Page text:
I get a lot of calls from managers telling me that an employee who used to have stellar, or even just acceptable performance, now is having trouble. She’s told her manager that she’s dealing with diabetes, (or MS, depression, migraines, you name it!) and this is affecting her ability to work. It’s probably also making her miss work intermittently too, which can negatively affect coworkers and the business.
Many employees are just as confused as management about why they can’t perform or how medical problems might be affecting their work. Here are five tips for approaching a sticky problem involving employee medical issues:
- Get HR involved. You are a manager, and your expertise is helping employees do their jobs the best way possible. You can deliver that message, coach, follow up and hold people accountable, but if there is another issue involved that isn’t appropriate for you to discuss with your employee, you need backup from your company’s absence management or reasonable accommodation experts. They will talk with the employee to find out what assistance may be needed, and whether it’s reasonable for the company to provide it. If you don’t have this function in your company, choose an experienced consultant to guide you through this process.
- Offer FMLA leave. If your employee is missing work, even on an intermittent basis, be sure the employee has been offered the opportunity to request FMLA leave and/or state leaves. Depending on the number of employees at your work location, your company may be responsible for offering the opportunity to apply for FMLA leave. Leave requests may be handled in-house or by an external vendor.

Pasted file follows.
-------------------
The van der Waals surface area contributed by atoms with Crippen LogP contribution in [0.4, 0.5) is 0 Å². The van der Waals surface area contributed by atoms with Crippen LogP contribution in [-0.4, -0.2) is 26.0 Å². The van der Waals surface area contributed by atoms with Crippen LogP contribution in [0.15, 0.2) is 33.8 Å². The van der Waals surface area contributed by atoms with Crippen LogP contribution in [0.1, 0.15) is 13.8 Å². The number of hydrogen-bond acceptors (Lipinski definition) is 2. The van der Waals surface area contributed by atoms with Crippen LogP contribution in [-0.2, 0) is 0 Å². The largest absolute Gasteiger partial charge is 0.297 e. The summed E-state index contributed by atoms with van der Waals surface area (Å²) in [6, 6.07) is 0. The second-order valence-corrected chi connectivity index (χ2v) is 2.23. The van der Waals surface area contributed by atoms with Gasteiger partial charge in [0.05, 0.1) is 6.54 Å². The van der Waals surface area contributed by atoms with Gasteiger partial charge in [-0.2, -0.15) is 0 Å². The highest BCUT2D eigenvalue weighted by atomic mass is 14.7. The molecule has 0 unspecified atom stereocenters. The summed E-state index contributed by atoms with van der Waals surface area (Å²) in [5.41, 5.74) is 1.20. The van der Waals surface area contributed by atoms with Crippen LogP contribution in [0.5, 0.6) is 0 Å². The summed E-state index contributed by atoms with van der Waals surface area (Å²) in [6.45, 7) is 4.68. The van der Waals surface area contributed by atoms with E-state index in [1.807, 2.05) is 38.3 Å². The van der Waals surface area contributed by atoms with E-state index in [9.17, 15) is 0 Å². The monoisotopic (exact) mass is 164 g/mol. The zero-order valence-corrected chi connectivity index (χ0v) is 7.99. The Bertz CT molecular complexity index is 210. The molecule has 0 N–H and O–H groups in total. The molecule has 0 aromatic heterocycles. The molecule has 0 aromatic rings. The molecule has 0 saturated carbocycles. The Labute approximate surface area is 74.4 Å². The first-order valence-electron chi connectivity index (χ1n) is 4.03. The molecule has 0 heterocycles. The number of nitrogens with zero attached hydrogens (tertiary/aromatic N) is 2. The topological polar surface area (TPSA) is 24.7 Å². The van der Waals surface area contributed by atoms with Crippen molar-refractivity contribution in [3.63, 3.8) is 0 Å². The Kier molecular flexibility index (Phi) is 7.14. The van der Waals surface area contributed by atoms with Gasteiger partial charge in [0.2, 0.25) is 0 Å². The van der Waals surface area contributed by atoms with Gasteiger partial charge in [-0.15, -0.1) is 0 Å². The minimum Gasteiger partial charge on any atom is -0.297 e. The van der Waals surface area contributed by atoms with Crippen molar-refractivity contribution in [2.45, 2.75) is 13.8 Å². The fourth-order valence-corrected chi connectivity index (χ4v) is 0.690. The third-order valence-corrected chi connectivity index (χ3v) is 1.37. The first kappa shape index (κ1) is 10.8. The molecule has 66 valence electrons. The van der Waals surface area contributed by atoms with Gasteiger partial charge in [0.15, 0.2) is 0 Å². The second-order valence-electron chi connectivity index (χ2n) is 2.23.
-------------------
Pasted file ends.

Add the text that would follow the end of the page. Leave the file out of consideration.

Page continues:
- Don’t ask personal medical questions. Your employee may feel comfortable sharing every gory detail of medical interventions and illnesses. This is your employee’s right, but you should never ask questions unless they relate to the employee’s ability to do the work. For example, it’s okay to ask “What do you need so you can do your job?” but not “Do you have a slipped disk? We have a whole pallet of 75 lb. boxes that need unloading.”
- Be flexible. If an employee needs a temporary alteration in his job duties, and it’s easy to do that, then make it happen. Many managers worry that if they allow a temporary accommodation, it will just tempt others to use excuses to avoid work. Often, simply making sure there’s documentation of the medical need eliminates the issue of copycat requests. If a doctor’s note is required, then most people who request help will really need it.
- Don’t Broadcast. There’s no need to explain to your other employees what’s going on with the situation. If others ask, simply respond that you have it handled, and that you guarantee the nosy employee the same privacy as the employee who needs help. Other employees are not entitled to an explanation, but if their help is needed, show genuine appreciation and reward them for pitching in.
For more information, visit Solve HR, Inc.